MICHAEL D. MARCUS’S MEDIATION MESSAGE NO. 130
EXPERT WITNESS DECLARATIONS AND MOTIONS FOR SUMMARY JUDGMENT
Perry v. Bakewell Hawthorne, LLC (Cal. Supreme Court Feb. 2017) no. S233096, 2017 Cal. LEXIS 1351 holds that the exclusionary rule for expert witness declarations that do not meet disclosure requirements applies to summary judgment as well as the trial phase. The case is also a valuable reminder about the importance of admissible evidence at MSJs and the remedies available when an expert disclosure is late or needs to be amended or augmented.
In Perry, a defendant moved for summary judgment as to the plaintiff’s claim that he had been injured in a fall on property owned by one defendant and leased by another. The plaintiff made no disclosure to a demand for an exchange of expert witness information. In response to a defendant’s MSJ, however, he submitted the declarations of two experts who opined that the stairs he fell on were in disrepair and did not comply with building code and industry standards. The trial court sustained the moving defendant’s objection to the introduction of these declarations because the plaintiff had failed to disclose those experts. Summary judgment was granted and the California Supreme Court affirmed the appellate court’s affirmance of that order.
Noting that the C.C.P.’s exclusionary rule for the failure to respond to an expert witness disclosure demand does not mention the summary judgment stage, Perry observed that “section 437c, subdivision (d) requires that affidavits and declarations submitted in summary judgment proceedings ‘set forth admissible evidence.’ Therefore, we hold that when the court determines an expert opinion is inadmissible because disclosure requirements were not met, the opinion must be excluded from consideration at summary judgment if an objection is raised.”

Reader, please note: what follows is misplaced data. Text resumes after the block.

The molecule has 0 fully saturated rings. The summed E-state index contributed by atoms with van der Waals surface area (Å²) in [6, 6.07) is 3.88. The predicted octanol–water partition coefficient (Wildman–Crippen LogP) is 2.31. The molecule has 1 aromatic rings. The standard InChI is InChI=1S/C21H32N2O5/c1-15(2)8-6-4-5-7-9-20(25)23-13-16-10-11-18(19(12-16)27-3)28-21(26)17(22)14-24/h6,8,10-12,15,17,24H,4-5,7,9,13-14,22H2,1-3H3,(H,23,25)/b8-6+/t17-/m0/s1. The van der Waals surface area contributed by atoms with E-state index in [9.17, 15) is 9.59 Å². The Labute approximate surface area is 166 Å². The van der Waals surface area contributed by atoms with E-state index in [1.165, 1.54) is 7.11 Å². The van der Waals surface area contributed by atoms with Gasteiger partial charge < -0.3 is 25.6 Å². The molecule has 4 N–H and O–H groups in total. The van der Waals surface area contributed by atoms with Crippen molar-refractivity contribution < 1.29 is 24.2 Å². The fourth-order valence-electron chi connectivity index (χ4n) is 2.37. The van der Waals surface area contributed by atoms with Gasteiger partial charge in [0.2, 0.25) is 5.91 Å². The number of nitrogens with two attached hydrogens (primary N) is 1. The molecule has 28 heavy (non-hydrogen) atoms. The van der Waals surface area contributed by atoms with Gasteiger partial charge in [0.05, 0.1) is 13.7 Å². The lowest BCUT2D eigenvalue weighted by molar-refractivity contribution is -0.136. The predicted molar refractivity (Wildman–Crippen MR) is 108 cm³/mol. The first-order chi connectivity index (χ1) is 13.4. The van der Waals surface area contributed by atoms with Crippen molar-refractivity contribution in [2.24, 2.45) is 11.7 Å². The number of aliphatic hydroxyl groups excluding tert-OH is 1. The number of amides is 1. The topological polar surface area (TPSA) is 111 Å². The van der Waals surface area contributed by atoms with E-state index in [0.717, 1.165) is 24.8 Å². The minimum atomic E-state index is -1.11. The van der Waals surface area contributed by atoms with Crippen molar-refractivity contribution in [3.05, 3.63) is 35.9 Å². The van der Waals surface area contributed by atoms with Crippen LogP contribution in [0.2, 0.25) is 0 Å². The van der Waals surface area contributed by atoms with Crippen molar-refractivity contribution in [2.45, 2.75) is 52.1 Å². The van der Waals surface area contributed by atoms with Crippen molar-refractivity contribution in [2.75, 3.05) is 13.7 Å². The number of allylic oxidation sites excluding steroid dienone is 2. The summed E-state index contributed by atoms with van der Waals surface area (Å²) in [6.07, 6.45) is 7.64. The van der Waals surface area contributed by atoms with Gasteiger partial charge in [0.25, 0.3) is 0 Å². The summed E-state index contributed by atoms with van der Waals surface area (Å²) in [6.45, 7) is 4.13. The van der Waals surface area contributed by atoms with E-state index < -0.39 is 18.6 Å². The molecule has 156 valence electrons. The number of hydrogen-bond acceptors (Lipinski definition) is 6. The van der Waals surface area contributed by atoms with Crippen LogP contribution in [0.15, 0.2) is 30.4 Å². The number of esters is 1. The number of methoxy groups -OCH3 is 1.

Perry also provides a tutorial for those situations where a party seeks either to augment an expert witness list, amend an expert’s declaration or has failed to respond to a disclosure demand. It reminds that a party may move under section 2034.610 to augment an expert witness list or amend an expert’s declaration, which the court may permit if section 2034.620’s several conditions are met. Similarly, an untimely disclosure may be allowed under section 2034.710 if the statutory conditions in section 2034.720 are satisfied. “(T)hese remedies are available to a party before summary judgment, and should be invoked as soon as the party discovers the need to submit a declaration by a previously undisclosed expert. Unless the court grants relief, the declaration contains inadmissible evidence, excludable upon objection if the failure to disclose was unreasonable.”
Judge Michael D. Marcus (Ret.)
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Copyright Michael D. Marcus, February 2017